With billions of dollars and hundreds of millions of naira traced to several notable bigwigs in the PDP, we have noticed a new trend that tend to portray the fight against corruption as a revenge mission by the president, an assault on the opposition and its members, and an attempt to destroy the PDP. The destruction of the PDP, a cabal of thieves and their crumb-happy errand boys and girls, would have been good considering the destruction of morals and ethics in our society that the party supervised – remember: stealing is not corruption a la Badluck J? – but the fight to retrieve stolen funds has nothing to do with that – and not one of the several servants who worked for Jonathan, including Doyin Okupe and Reuben Abati, can contradict the facts on the ground – the two men being fringe players who knew very little about the inner workings of the Jonathan cabal. When men dine with the devil sometimes they begin to look like the devil and quickly lose respectability among the people. The arrests of some top PDP men in the last two weeks had shed some light on how money was diverted from the purposes intended and stolen by PDP men and associates. This might be a tip of the iceberg by the time a clear picture is obtained of the stewardship (or is it lootership?) of Ms. Diezani at the Petroleum Ministry.
I have said it again and again that human rights must never be compromised or abused even when we are waging a war against corruption, but the fight against corruption must never be cowed by lawyers who have been or are being paid stupendous fees to defend suspects in corruption cases. Should a lawyer with a conscience (which is not common!) ask his client the source of the hundreds of millions of naira the client is paying as legal fees? Is it not possible the lawyer’s fees is being paid from the stolen money for which the suspect-client was being prosecuted? When should a lawyer step back and decide not to defend a client who is spending so much on legal fees, has the money to spend and is not
relying on legal aid to help pay his legal fees? If a suspect-client, who has been a civil servant all his/her life, or a political jobber in recent years is facing a billion naira fraud charge and he/she is able of pay a lawyer twenty million naira or more as legal fees, then you know the source of his/her money is questionable when you consider income and level of means. Corruption has gained easy entry into the legal profession; both the bar and the bench have serious problems with corruption among their members. Judges accept cash for favourable judgments and lawyers are complicit in colluding with suspects to bribe judges. When James Ibori was prosecuted by Ms. Sasha Wass, QC in London he knew the game was up and he will not be able to bribe his way out of jail. The same Ibori who faced nearly 80 charges and was found not guilty of a single charge in Nigeria was put away by respectable lawyers and a judge who refused to be corrupted in London. James Ibori was prepared to corrupt and bribe everybody in London, including the policemen who investigated his case. He used his corrupt media advisers and writers to put out fabrications against the London Court but he did not succeed. Some of the lawyers representing suspects have recently accused the government of human rights abuses because their clients were held for interrogation. The former National Security Adviser who played the innocent game for several weeks and shouted out loud when it suited him about the government’s refusal to respect court order is now quiet and facing up to the serious allegations and documentary evidence placed before him.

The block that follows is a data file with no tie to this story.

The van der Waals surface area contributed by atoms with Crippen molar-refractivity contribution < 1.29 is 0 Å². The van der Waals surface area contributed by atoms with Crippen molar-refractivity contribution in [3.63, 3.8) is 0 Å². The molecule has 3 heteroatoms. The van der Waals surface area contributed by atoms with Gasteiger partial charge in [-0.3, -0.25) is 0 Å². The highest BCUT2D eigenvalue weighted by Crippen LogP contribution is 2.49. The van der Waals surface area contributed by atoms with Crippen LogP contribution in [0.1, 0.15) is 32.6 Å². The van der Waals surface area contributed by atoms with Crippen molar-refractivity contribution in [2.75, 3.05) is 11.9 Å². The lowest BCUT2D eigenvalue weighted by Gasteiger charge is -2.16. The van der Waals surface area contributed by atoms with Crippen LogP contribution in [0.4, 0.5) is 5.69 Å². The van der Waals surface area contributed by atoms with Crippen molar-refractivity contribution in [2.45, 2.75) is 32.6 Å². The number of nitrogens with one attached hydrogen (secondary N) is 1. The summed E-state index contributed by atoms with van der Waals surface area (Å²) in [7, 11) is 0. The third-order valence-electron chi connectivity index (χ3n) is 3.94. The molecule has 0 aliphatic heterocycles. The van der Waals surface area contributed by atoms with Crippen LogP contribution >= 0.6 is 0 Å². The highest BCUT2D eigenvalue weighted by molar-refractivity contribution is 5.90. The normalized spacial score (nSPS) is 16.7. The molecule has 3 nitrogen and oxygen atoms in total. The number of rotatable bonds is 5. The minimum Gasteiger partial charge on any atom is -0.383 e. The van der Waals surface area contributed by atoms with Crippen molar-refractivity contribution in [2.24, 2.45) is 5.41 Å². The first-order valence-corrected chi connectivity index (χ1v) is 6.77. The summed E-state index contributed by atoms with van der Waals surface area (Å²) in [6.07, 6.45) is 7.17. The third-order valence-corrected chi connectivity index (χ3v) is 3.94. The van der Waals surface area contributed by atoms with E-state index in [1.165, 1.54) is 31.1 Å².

The prosecution must get their acts together and vigorously prosecute suspects. Defence lawyers in corruption cases in Nigeria tend to want to drag the government in the mud and rubbish the war against corruption as political fight rather than looking at the evidence presented in court. Due process must be followed as the government commits itself to retrieving stolen funds and prosecute suspects if the government must avoid derailment by rumour mongers and paid hirelings of thieves and looters. The government must never let these people rubbish the prosecution process and that is best done by being well prepared in its prosecution of cases and by doing no favours to suspects from the ruling party who have cases to answer. It is very vital to avoid selective prosecution if the war against corruption is to receive any support from the people and the international community. Corruption is endemic in Nigeria and particularly among the political class (There is no political elite in Nigeria per se!) who are in politics for what they can get and not what they can give. Seeing political office as a means to the nation’s treasury for self-aggrandizement must end, and President Buhari is on the threshold of history to end political jobbing and bread and butter politics, which is why his government must prosecute suspects from both sides of the political spectrum.